Three Words from a Crazy Polish Woman

My crazy Polish friend gave me my three words today. She’s a very intelligent woman who is slowly inventing a new language sprinkled with dedeeeee type sounds, and I’d hoped that she would come up with some inspiring choices, or even specially invent some, that I could help to define and progress. But no, she gave me some dull accountancy type ones and I thought twice about whether to bother writing from them.

Walking home in the sunshine I started thinking about the thirteen months I’ve been in this job. I work in a finance office in a large NHS foundation trust, a very small bee in a vast hive and it gives me a real buzz. Unlike previous jobs I’ve had, I don’t carry it home and there is zero stress. My colleagues are a diverse bunch who for their own safety, would probably be best permanently contained in the rabbit warren we inhabit for thirty seven and a half hours a week. We have the class clowns, the stroppy mood swingers, the mother hens, wannabe Romeos and the enfant Perdue’s, they’re glorious and I love watching them act out their roles.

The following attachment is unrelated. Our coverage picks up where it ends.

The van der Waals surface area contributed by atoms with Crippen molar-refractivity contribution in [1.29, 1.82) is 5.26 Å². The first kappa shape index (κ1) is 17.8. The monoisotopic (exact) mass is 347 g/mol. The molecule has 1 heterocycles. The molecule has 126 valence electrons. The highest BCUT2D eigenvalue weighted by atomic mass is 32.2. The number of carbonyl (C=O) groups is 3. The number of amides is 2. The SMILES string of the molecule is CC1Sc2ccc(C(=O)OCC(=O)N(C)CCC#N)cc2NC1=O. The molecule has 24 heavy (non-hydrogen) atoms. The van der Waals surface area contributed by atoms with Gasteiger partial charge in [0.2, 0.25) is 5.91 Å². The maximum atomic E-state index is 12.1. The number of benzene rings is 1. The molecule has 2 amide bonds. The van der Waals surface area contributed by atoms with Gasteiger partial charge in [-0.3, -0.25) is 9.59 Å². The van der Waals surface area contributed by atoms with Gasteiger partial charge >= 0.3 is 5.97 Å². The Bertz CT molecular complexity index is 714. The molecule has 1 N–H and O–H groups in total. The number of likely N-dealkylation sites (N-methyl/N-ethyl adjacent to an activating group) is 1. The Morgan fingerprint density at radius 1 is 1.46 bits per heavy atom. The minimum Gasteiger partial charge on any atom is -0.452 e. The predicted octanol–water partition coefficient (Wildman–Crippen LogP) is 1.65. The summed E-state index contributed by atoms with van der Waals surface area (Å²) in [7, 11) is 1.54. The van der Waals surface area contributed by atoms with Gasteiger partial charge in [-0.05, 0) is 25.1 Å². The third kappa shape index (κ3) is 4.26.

The work itself isn’t challenging and many would think it sounds incredibly boring doing credit control for a big part of each day. The thing is, it’s about working people – quickly assessing how to handle everyone you call to get the best result. With some it means being quite firm and assertive, most just being genuine and once in a while – especially with the Welsh men – a touch flirtatious. And then there’s the call centre in Mumbai, renowned for the difficulty in communicating, but I just sit back and enjoy their accents and dream about being in the heat of India. It’s always about building relationships over a period of time, and I think because I’m quite good at that, I’ve been able to make a difference in my job, when the payments reach the bank as promptly as possible.